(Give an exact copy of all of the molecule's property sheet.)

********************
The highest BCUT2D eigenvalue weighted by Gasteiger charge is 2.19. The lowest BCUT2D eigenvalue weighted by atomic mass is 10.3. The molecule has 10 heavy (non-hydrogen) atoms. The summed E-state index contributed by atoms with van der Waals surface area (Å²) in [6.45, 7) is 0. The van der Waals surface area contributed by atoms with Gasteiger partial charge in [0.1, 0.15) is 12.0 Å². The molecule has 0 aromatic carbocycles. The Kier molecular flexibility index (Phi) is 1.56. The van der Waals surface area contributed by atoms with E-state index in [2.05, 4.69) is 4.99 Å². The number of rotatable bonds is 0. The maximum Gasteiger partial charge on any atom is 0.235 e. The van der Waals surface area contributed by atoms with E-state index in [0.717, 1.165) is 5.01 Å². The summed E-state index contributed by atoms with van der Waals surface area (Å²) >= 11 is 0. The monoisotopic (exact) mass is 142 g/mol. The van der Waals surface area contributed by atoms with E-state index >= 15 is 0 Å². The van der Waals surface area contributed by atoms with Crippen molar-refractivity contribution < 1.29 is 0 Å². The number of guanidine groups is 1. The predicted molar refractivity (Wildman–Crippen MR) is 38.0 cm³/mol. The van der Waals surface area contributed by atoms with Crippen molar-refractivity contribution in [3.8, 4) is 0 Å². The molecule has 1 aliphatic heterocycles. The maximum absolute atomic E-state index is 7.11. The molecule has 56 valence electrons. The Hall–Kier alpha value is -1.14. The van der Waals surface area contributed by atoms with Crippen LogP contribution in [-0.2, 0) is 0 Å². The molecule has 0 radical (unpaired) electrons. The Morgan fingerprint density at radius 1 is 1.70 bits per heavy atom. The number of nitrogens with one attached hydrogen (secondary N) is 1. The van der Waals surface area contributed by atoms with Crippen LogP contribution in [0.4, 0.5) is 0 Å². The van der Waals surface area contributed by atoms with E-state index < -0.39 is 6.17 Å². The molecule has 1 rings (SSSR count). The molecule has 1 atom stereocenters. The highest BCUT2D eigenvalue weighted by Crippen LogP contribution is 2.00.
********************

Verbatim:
The highest BCUT2D eigenvalue weighted by Gasteiger charge is 2.19. The lowest BCUT2D eigenvalue weighted by atomic mass is 10.3. The molecule has 10 heavy (non-hydrogen) atoms. The summed E-state index contributed by atoms with van der Waals surface area (Å²) in [6.45, 7) is 0. The van der Waals surface area contributed by atoms with Gasteiger partial charge in [0.1, 0.15) is 12.0 Å². The molecule has 0 aromatic carbocycles. The Kier molecular flexibility index (Phi) is 1.56. The van der Waals surface area contributed by atoms with E-state index in [2.05, 4.69) is 4.99 Å². The number of rotatable bonds is 0. The maximum Gasteiger partial charge on any atom is 0.235 e. The van der Waals surface area contributed by atoms with E-state index in [0.717, 1.165) is 5.01 Å². The summed E-state index contributed by atoms with van der Waals surface area (Å²) >= 11 is 0. The monoisotopic (exact) mass is 142 g/mol. The van der Waals surface area contributed by atoms with E-state index >= 15 is 0 Å². The van der Waals surface area contributed by atoms with Crippen molar-refractivity contribution < 1.29 is 0 Å². The number of guanidine groups is 1. The predicted molar refractivity (Wildman–Crippen MR) is 38.0 cm³/mol. The van der Waals surface area contributed by atoms with Crippen molar-refractivity contribution in [3.8, 4) is 0 Å². The molecule has 1 aliphatic heterocycles. The maximum absolute atomic E-state index is 7.11. The molecule has 56 valence electrons. The Hall–Kier alpha value is -1.14. The van der Waals surface area contributed by atoms with Crippen LogP contribution in [-0.2, 0) is 0 Å². The molecule has 0 radical (unpaired) electrons. The Morgan fingerprint density at radius 1 is 1.70 bits per heavy atom. The number of nitrogens with one attached hydrogen (secondary N) is 1. The van der Waals surface area contributed by atoms with Crippen LogP contribution in [0.4, 0.5) is 0 Å². The van der Waals surface area contributed by atoms with E-state index < -0.39 is 6.17 Å². The molecule has 1 rings (SSSR count). The molecule has 1 atom stereocenters. The highest BCUT2D eigenvalue weighted by Crippen LogP contribution is 2.00.